Copyright © 2013 Albuquerque Journal
Former Columbus Police Chief Angelo Vega was getting paid more than $40,000 a year from the small village at the same time he was collecting $2,000 a month plus bonuses in $100 bills from the local Juárez Cartel representatives, according to testimony in federal court Wednesday.
Vega testified Wednesday that he didn’t remember exactly how much he was paid or how long he worked for the cartel, but another witness testified later that Vega received $2,000 a month plus bonuses.
Vega is the key prosecution witness in the case against Danny Burnett, who is charged with leaking information about a federal wiretap investigation in a Columbus gun and drug smuggling ring.
Burnett has pleaded not guilty, and his wife, Assistant U.S. Attorney Paula Burnett, has not been charged with any crime. She formerly headed the criminal division of the U.S. Attorney’s Office but was walled off from the Columbus investigation once she learned Vega was a potential target.
Burnett’s attorneys, Jacquelyn Robins and Larry Gomez, introduced into evidence emails circulated throughout the U.S. Attorney’s Office that Burnett was no longer to receive any information about the investigation.
Danny Burnett, former Carrizozo Schools superintendent, took Vega under his wing when Vega was a troubled student, helped him graduate from high school and get jobs.
But most of Wednesday’s testimony dealt with how the cartel operated in Columbus.
Vega’s boss in the illicit operation, former village trustee Blas “Woody” Gutierrez, testified that he had village Mayor Eddie Espinosa approach Vega in 2010 to see if he was willing to work for the cartel.
Gutierrez said Vega was receptive and began doing background investigations on people seeking to buy drugs from local Juárez Cartel leader Ignacio Villalobos – Gutierrez’s boss – and running license plate numbers of cars that might be law enforcement undercover vehicles.
Vega admitted running background checks and license plates at the request of cartel members and buying military gear at law enforcement supply stores for members of the Juárez Cartel and its enforcement arm, La Linea.
Vega also received $1,500 each time he allowed the cartel members to use village vehicles – including police vehicles – to deliver drugs, pick up guns and pick up money from marijuana sales on top of the $2,000 a month the cartel was paying him, Gutierrez testified.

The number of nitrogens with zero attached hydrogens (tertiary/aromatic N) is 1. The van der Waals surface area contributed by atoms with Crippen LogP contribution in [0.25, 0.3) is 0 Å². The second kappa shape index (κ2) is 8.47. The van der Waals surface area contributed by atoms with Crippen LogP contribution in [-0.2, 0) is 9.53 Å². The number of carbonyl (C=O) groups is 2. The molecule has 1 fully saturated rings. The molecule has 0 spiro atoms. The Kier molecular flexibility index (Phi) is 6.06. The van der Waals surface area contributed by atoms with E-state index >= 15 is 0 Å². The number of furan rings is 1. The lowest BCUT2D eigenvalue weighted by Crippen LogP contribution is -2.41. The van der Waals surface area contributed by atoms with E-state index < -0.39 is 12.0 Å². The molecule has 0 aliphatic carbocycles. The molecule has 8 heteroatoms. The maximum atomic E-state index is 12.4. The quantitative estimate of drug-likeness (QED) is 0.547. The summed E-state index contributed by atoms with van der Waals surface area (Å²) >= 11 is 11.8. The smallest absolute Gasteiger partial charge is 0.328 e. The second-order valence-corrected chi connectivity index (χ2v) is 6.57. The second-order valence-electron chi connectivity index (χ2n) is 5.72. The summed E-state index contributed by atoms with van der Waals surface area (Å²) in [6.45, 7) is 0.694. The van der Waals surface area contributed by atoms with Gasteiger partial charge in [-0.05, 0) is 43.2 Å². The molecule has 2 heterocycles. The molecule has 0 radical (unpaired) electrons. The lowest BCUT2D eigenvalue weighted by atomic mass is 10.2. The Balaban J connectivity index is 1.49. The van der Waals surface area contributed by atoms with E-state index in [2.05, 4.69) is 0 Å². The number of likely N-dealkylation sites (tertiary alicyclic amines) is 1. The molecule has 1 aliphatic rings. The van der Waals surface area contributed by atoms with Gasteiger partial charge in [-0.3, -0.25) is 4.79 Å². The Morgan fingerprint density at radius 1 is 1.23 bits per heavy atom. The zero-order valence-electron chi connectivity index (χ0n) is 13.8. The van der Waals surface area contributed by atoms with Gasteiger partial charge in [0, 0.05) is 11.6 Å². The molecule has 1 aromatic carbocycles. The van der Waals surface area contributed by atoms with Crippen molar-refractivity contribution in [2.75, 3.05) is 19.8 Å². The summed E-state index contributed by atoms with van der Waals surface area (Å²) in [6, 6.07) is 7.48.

Gutierrez, who faces 10 years in federal prison for his guilty plea, said Vega told him that he had a friend whose wife worked in the U.S. Attorney’s Office and that the friend told Vega their telephones were tapped.
Gutierrez said he was not sure Vega was telling the truth until the two men met in Columbus and Vega destroyed his new phone in front of Gutierrez.
“He did it to show he wasn’t messing around,” Gutierrez said.
Gutierrez said he took the information to his boss, Villalobos, and asked that Vega be paid a bonus. Villalobos hesitated because he wasn’t confident about the information.
Gutierrez said he paid Vega a bonus of $2,000 to $3,000 out of his own pocket.
He and Vega then started buying “throwaway” telephones – cellular phones without contracts using prepaid telephone cards.
The ring had previously used the “throwaway” phones, and Gutierrez said he had bought hundreds of them for use by members of the smuggling ring.
Gutierrez testified that Vega claimed his friends could make the case go away for $20,000.
Other government witnesses testified that no one in the U.S. Attorney’s Office could make a criminal case “go away” and that it would be impossible in an investigation as intensive as the one targeting the Columbus gun smuggling ring.
Assistant U.S. attorneys involved in the investigation testified that the quantity and quality of telephone conversations dropped after Feb. 17, 2011, the day Vega had lunch with Danny Burnett at an Albuquerque restaurant.